If not for intern Brian Feldman, BuzzFeed might have lost a great opportunity to take advantage of being made fun of by McSweeney’s.
Jory John, author of All My Friends are Dead, recently wrote a list titled “Suggested Buzzfeed Articles” on McSweeney’s Internet Tendency. The titles included “15 Ways to Obliterate a Tree” and “3 Opera Singers Covered in Day-Old Newspapers.”
Intern Feldman discovered the post and sent it to Scott Lamb, BuzzFeed’s managing editor.
“As a general policy, we try not to engage the trolls,” Lamb said, “But on the second read, this wasn’t trolling. The McSweeney’s post was funny and sharp and a parody — with a pretty clear critique of BuzzFeed — but it also struck me as coming from someone who knows and likes BuzzFeed as well. Not a hater.”
Lamb said Feldman suggested a post about it. While Lamb was hesitant at first, he asked the staff for input and reconsidered Feldman’s idea. Lamb decided that BuzzFeed would actually try to create all of the posts, calling them “Suggested BuzzFeed Articles,” with McSweeney’s as Community Contributor.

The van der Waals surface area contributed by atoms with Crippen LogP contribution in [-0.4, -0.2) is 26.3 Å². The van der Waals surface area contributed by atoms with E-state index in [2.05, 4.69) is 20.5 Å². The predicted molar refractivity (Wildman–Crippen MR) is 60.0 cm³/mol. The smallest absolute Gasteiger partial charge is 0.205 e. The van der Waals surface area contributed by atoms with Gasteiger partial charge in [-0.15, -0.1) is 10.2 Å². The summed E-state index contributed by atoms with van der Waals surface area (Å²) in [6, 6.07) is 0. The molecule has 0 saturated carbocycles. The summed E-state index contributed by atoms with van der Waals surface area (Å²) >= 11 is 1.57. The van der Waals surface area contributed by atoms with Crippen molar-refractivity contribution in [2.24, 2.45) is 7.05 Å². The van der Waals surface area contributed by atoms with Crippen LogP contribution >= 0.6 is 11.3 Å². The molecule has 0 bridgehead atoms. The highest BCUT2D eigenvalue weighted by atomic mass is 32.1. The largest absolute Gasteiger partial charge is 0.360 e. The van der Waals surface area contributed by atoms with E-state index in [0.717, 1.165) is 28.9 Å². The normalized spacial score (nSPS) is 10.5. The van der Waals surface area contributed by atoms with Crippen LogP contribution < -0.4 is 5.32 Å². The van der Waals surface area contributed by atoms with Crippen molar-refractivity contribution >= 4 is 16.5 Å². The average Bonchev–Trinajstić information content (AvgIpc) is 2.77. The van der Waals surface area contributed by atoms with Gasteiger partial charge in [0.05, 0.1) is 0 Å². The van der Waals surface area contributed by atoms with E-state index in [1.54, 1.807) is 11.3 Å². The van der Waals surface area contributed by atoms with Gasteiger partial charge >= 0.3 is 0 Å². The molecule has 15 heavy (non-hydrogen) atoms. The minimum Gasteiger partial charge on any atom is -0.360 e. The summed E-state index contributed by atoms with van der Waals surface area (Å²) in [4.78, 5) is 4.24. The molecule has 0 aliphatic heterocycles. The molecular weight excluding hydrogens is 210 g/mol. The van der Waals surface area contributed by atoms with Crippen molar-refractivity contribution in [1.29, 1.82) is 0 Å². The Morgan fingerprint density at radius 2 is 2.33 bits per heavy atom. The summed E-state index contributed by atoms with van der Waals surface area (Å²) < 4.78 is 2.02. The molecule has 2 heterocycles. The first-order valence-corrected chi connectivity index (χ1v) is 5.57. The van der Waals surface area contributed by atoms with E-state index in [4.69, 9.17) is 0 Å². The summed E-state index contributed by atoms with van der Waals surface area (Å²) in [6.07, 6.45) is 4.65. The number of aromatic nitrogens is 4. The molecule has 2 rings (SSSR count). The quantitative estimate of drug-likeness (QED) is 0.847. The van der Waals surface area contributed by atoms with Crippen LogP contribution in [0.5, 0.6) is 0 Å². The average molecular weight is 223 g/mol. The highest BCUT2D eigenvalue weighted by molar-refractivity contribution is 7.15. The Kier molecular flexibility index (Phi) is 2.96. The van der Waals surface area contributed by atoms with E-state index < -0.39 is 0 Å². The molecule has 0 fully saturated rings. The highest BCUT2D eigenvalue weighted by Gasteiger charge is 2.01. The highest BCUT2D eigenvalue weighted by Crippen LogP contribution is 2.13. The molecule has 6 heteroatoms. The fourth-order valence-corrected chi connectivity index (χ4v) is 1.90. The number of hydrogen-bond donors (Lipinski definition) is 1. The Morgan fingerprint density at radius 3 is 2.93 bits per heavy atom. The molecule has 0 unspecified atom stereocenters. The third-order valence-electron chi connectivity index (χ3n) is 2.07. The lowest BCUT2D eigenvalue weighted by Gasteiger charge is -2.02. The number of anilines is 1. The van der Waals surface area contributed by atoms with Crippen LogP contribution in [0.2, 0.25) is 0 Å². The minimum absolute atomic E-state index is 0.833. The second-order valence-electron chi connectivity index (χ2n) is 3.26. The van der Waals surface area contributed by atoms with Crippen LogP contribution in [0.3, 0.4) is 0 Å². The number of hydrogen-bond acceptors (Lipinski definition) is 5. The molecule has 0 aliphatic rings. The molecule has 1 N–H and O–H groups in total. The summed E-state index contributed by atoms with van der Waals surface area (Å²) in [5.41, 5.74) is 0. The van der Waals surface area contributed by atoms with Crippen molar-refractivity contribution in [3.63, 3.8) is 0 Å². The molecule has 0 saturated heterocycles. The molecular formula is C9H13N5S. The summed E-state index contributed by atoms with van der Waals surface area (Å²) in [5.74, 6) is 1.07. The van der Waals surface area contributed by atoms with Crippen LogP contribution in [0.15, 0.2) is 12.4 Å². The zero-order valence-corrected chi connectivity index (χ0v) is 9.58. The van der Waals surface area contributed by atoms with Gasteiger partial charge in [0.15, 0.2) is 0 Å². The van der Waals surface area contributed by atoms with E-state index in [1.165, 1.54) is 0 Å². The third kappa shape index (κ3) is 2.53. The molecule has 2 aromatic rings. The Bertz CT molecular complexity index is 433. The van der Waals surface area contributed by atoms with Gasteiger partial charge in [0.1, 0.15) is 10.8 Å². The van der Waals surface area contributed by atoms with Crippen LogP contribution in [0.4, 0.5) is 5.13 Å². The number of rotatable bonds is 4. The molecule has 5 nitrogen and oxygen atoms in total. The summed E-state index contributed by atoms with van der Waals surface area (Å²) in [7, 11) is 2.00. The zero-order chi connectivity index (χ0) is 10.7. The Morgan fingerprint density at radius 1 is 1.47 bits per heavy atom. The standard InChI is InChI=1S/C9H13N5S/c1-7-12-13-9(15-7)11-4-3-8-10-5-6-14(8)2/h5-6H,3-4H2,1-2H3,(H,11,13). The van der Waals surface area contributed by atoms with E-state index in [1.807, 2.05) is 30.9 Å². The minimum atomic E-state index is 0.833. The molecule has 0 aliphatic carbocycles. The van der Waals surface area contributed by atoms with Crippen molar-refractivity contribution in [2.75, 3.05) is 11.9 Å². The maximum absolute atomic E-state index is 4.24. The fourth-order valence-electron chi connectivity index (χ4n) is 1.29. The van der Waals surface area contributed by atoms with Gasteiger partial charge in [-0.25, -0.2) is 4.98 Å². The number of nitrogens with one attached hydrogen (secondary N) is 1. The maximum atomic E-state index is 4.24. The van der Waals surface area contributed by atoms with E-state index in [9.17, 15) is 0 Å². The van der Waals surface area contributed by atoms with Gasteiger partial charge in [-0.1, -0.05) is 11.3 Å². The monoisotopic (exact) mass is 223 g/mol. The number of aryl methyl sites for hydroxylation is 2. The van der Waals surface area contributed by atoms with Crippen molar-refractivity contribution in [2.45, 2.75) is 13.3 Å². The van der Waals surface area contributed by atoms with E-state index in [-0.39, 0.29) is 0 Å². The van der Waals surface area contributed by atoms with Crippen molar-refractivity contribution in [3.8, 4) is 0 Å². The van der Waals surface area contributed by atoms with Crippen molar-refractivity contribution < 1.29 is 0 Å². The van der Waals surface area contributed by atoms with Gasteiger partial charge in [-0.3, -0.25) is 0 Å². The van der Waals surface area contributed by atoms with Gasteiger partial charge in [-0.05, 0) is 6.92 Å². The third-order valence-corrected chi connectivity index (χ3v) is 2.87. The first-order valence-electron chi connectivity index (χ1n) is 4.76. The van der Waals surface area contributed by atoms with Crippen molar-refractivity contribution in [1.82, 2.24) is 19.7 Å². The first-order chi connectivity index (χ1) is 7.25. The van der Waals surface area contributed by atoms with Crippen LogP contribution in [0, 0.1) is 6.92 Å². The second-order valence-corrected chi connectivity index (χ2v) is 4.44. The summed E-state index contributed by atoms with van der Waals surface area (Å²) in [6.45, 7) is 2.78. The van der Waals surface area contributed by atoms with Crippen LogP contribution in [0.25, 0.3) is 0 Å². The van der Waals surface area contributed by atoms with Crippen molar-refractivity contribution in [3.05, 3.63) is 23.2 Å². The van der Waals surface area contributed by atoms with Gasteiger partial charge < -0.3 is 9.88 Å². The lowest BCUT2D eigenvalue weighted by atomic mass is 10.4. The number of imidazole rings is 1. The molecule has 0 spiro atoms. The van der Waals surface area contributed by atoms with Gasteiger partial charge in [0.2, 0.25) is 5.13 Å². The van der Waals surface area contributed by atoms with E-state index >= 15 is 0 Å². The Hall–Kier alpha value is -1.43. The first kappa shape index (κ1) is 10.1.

Lamb said one longtime user already wrote The World’s 13 Laziest Salmon. The posts combined have reached about 350,000 views.
BuzzFeed felt flattered that they’ve “risen to the level where people would bother satirizing,” Lamb said.
What “sets us apart is a willingness to be experimental and engage with others on the Internet,” he said. “The site has grown very organically from something small into something much larger, but our perspective is still very much that we’re from the Internet, not outside of it. One of the web’s great and defining charactertistics is playfulness, which is also a main trait at BuzzFeed.”
Content strategists and online marketers in general should take note. Playfulness and the willing to take risks can lead to greater rewards with online readers.
Brands should strive to be a place where readers can be entertained and engaged, meaning audiences are also “in a place” to respond and be playful as well. Lamb called the content spat, “good fun for the Internet,” a goal that marketers of all kinds should strive for.